A lot of people take creative writing classes, but transforming that instruction into a thriving career as a creative writer is a bit trickier. Yet the Northern Arizona University creative writing program is seeing more and more emerging student, faculty, and alumni wordsmiths—wordsmiths who are publishing everything from novels to articles in national magazines such as The New Yorker.
Student author publishes crime novel before graduation
For Corwin Scott Gibson, pursuing a Master
of Arts in English (creative writing emphasis) means more than just going
to class and taking notes. For someone who will graduate in May, he’s ahead of
the game: he’s already a published author.
Corwin’s fellow Northern Arizona University creative writing
graduate student started Eat Your Serial—a
website that publishes serial installments of non-fiction and fiction works—and
Gibson got on board with his novel Murdertrain.
He credits a class with Ann Cummins (see below) with giving
him both the inspiration and opportunity to get his novel off the ground.
Gibson also recognizes his professors and the program with giving the students
the tools necessary to find work in the creative writing field.
“My professors have been very helpful in providing the
information that I’m going to need for how to break in (to the writing field),”
he says. “It’s not as easy as, say, business, where you have so many ins
through your professors, or people you meet through business functions. (NAU)
brings people all the time that are published writers, and you get to talk to
them and pick their brains.”
Alum finds success as a writer and artist
Matthew Henry Hall, a 1993 Master of Arts in English (creative writing emphasis)
graduate, is talented two-fold: he’s both a published author and an
accomplished cartoonist. He’s the author of several books, including Phoebe
and Chub, a children’s tale about a treefrog and a fish who
become friends. He’s also had illustrations published in the book, What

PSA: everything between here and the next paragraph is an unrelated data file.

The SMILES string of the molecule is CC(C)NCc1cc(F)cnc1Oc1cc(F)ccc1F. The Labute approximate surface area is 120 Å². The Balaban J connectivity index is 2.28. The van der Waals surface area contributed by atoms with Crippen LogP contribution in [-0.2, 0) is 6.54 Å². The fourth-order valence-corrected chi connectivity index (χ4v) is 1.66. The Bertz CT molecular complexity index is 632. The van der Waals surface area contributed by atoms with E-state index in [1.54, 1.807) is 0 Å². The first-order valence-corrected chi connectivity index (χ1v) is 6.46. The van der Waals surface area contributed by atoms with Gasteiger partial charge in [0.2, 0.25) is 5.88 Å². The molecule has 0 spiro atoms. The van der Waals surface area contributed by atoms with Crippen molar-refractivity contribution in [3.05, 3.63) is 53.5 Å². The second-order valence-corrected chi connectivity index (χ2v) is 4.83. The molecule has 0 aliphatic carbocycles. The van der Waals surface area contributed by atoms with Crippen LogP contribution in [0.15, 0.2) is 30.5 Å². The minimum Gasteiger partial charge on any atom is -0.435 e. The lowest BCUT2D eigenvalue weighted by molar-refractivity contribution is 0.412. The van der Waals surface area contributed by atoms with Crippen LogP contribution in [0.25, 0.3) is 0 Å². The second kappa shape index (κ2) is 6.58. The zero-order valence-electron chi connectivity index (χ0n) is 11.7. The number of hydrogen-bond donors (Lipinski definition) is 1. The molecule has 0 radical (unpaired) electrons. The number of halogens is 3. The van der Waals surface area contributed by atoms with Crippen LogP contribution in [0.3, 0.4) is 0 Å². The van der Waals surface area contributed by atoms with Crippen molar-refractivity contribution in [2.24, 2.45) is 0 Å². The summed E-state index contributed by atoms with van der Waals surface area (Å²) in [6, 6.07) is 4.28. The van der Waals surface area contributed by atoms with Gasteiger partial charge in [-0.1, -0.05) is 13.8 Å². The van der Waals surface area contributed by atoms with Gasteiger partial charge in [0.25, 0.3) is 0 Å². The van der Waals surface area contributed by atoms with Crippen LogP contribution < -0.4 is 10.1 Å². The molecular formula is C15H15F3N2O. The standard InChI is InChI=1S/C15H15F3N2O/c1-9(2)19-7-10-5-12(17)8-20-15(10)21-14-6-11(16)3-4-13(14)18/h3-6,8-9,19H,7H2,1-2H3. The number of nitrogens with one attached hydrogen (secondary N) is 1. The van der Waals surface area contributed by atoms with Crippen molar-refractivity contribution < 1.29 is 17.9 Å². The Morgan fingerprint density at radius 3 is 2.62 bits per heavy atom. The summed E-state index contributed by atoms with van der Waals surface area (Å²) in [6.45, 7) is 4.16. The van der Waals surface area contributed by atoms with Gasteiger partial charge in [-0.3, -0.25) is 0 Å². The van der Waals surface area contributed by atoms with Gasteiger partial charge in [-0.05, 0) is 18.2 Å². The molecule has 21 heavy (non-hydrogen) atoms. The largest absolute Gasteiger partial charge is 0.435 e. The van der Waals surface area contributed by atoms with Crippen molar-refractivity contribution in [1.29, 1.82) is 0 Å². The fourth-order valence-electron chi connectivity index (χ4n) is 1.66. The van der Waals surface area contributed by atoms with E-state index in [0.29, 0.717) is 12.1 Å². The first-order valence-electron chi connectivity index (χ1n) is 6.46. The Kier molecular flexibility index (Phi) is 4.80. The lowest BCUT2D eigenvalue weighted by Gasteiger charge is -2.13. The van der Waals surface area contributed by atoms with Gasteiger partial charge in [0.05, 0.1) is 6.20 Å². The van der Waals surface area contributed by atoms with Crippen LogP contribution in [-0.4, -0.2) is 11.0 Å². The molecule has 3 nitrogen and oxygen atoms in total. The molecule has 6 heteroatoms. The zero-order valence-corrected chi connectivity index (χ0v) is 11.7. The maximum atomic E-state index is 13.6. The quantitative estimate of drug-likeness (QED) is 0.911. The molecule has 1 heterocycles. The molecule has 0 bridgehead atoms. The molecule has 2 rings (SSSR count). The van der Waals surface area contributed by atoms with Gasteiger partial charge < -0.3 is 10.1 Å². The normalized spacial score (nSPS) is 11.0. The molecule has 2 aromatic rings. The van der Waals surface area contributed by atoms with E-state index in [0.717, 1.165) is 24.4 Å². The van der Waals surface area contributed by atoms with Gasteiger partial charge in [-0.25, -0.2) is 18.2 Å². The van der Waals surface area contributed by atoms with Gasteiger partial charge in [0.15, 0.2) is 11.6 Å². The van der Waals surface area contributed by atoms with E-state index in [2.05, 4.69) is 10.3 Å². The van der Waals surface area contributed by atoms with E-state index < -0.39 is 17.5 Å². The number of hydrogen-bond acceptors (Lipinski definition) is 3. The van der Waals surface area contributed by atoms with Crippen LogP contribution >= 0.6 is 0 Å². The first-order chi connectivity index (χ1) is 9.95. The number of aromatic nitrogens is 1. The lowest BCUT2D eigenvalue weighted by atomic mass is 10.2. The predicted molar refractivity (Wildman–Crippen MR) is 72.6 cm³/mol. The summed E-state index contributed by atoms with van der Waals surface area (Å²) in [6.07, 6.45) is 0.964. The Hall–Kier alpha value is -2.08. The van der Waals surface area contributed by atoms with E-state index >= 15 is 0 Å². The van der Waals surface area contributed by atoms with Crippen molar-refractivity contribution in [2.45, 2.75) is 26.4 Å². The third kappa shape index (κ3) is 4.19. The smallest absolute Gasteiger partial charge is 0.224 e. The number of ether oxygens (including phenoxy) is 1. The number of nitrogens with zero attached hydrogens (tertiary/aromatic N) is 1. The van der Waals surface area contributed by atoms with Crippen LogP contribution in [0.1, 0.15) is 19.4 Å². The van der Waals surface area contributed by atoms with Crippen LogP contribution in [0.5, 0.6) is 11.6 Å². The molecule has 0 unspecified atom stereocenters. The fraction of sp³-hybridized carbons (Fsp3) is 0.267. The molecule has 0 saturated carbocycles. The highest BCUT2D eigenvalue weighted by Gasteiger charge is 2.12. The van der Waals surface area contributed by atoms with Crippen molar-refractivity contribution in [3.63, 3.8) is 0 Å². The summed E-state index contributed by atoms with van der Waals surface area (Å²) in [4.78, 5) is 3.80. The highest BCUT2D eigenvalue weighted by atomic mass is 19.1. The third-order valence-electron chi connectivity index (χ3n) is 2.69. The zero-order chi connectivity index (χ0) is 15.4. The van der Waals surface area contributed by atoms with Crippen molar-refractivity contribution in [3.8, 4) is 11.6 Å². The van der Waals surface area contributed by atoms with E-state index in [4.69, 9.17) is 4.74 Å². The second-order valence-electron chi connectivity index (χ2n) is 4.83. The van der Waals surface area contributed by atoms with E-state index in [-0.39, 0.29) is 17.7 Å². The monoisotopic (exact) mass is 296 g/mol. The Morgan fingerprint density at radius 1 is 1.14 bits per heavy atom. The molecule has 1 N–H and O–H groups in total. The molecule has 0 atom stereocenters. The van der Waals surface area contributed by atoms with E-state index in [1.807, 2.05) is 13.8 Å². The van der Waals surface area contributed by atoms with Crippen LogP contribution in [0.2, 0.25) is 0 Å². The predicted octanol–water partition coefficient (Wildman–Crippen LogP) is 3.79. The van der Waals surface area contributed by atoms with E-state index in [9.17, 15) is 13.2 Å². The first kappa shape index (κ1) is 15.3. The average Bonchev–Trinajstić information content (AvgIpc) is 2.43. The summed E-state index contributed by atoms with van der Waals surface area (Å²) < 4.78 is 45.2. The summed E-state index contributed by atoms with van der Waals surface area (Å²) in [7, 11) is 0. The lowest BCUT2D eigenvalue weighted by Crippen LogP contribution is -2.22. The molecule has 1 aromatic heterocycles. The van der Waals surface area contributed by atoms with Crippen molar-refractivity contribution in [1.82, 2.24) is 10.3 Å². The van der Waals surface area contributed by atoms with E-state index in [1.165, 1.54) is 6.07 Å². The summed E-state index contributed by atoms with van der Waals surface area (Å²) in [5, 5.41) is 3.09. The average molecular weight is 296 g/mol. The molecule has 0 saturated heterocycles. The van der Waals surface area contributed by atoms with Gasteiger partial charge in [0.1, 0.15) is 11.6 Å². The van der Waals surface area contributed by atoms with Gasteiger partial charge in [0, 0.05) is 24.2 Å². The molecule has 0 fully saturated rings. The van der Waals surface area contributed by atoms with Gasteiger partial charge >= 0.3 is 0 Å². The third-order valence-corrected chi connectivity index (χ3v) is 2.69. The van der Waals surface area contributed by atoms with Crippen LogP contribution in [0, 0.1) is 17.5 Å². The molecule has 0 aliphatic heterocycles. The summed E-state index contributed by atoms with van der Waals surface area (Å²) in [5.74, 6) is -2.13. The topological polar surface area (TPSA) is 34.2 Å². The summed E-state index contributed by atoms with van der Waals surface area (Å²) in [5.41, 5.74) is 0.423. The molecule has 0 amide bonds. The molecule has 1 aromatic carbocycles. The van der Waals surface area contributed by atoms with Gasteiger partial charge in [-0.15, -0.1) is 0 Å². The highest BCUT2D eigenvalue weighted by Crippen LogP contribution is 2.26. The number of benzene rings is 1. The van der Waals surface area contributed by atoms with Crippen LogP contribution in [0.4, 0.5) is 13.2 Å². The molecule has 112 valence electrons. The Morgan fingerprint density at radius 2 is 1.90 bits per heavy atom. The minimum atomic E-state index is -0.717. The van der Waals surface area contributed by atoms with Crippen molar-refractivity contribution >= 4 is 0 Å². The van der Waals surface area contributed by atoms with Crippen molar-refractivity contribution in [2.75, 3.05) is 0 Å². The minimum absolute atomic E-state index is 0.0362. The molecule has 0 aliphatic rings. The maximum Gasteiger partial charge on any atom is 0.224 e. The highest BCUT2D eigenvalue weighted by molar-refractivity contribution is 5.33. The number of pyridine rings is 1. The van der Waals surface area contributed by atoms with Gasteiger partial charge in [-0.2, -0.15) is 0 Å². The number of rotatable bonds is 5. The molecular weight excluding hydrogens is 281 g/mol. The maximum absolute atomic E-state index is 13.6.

They Didn't Teach You in Graduate School: 199 Helpful Hints for Success in Your
Academic Career, as well as publications such as Reader’s
Digest and The
Hall, who came from Delaware to Flagstaff for graduate
school, says the southwest gave him more than just scenic views. The
collaborative community at the university fit his personality and helped him
“I learned how to be a better writer in every way, and also
I had the chance—in a very safe environment—to try out things to see if they
worked or didn’t,” Hall says. “Because the nice thing about NAU that I found, which
was different from the east coast creative writing workshops, is that it was so
much more friendly and people were just a lot kinder.”
Hall encourages students in the creative writing program to
take advantage of a nurturing environment and step outside their comfort zones
and try something new.
“Graduate school is a time to try as many things as you want
to try, and all of the things you were afraid to try,” he says. “If you’re not
a poet, try a poetry class. If you always wanted to read or go to a reading, do
it. All those things are open to you, so take some risks. You might not get
Professor marries writing and teaching
As the author of two books, Yellowcake and Red Ant House, and several published stories in The New Yorker, Ann Cummins, a professor in the Department of English, brings her experience as a writer to her classroom.
“I try to help all of my students find the stories that they really need to tell and I try to be open to lots of different styles,” Cummins explains. “If I see that they have a specific style or voice I try to nurture their unique styles and voices.”
Cummins, who came to the university in 1989, says the program’s graduates find employment in the creative writing field regularly.
“In the years I have been teaching here, many of our students have gone on to publish and to nab jobs teaching at universities, and we are really pleased with the success rate of our students,” she says. “I do book reviews for KNAU radio and I am just doing a book review for a new collection for one of our alums, Miles Waggener. He runs a creative writing program in Nebraska so he is quite successful. We’ve [also] got fiction writer Tammy Greenwood, who has four or five novels out.”
The university has aided Cummins’ own writing by both stimulating her literary interests through her students and allowing her to dwell on the Colorado Plateau and draw inspiration from it.
“A lot of my students are reading really contemporary work, stuff that I frequently miss,” she says. “It is a constant exchange of creative inspiration and learning.”